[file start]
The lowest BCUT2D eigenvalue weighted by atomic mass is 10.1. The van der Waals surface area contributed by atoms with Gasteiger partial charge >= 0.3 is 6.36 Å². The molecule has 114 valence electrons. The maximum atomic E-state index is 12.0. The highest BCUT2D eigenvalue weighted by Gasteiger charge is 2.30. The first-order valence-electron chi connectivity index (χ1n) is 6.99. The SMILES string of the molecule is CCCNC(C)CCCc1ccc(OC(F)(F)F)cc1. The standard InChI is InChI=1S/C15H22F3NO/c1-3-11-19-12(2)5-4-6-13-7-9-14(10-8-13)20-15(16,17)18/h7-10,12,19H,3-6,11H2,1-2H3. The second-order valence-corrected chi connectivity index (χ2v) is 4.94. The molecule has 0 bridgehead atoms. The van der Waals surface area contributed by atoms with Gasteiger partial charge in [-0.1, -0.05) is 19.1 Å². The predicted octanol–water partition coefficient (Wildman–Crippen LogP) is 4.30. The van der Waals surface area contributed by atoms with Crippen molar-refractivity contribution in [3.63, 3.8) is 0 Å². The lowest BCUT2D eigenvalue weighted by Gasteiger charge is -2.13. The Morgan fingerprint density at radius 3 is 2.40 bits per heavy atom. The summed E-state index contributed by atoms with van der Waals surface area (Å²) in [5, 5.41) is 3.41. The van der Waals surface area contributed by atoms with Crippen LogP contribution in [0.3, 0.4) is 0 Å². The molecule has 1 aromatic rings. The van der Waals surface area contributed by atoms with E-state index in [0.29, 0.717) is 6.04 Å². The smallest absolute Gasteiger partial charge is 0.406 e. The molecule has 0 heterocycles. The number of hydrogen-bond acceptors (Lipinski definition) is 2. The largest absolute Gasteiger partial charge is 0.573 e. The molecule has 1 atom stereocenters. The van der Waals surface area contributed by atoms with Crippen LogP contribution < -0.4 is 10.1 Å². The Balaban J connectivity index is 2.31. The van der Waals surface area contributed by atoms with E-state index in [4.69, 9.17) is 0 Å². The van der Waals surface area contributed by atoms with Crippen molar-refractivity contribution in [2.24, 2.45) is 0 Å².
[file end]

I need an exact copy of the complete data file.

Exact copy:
The lowest BCUT2D eigenvalue weighted by atomic mass is 10.1. The van der Waals surface area contributed by atoms with Gasteiger partial charge >= 0.3 is 6.36 Å². The molecule has 114 valence electrons. The maximum atomic E-state index is 12.0. The highest BCUT2D eigenvalue weighted by Gasteiger charge is 2.30. The first-order valence-electron chi connectivity index (χ1n) is 6.99. The SMILES string of the molecule is CCCNC(C)CCCc1ccc(OC(F)(F)F)cc1. The standard InChI is InChI=1S/C15H22F3NO/c1-3-11-19-12(2)5-4-6-13-7-9-14(10-8-13)20-15(16,17)18/h7-10,12,19H,3-6,11H2,1-2H3. The second-order valence-corrected chi connectivity index (χ2v) is 4.94. The molecule has 0 bridgehead atoms. The van der Waals surface area contributed by atoms with Gasteiger partial charge in [-0.1, -0.05) is 19.1 Å². The predicted octanol–water partition coefficient (Wildman–Crippen LogP) is 4.30. The van der Waals surface area contributed by atoms with Crippen molar-refractivity contribution in [3.63, 3.8) is 0 Å². The lowest BCUT2D eigenvalue weighted by Gasteiger charge is -2.13. The Morgan fingerprint density at radius 3 is 2.40 bits per heavy atom. The summed E-state index contributed by atoms with van der Waals surface area (Å²) in [5, 5.41) is 3.41. The van der Waals surface area contributed by atoms with Crippen LogP contribution in [0.3, 0.4) is 0 Å². The molecule has 1 aromatic rings. The van der Waals surface area contributed by atoms with E-state index in [0.29, 0.717) is 6.04 Å². The smallest absolute Gasteiger partial charge is 0.406 e. The molecule has 0 heterocycles. The number of hydrogen-bond acceptors (Lipinski definition) is 2. The largest absolute Gasteiger partial charge is 0.573 e. The molecule has 1 atom stereocenters. The van der Waals surface area contributed by atoms with Crippen LogP contribution < -0.4 is 10.1 Å². The Balaban J connectivity index is 2.31. The van der Waals surface area contributed by atoms with E-state index in [4.69, 9.17) is 0 Å². The van der Waals surface area contributed by atoms with Crippen molar-refractivity contribution in [2.24, 2.45) is 0 Å².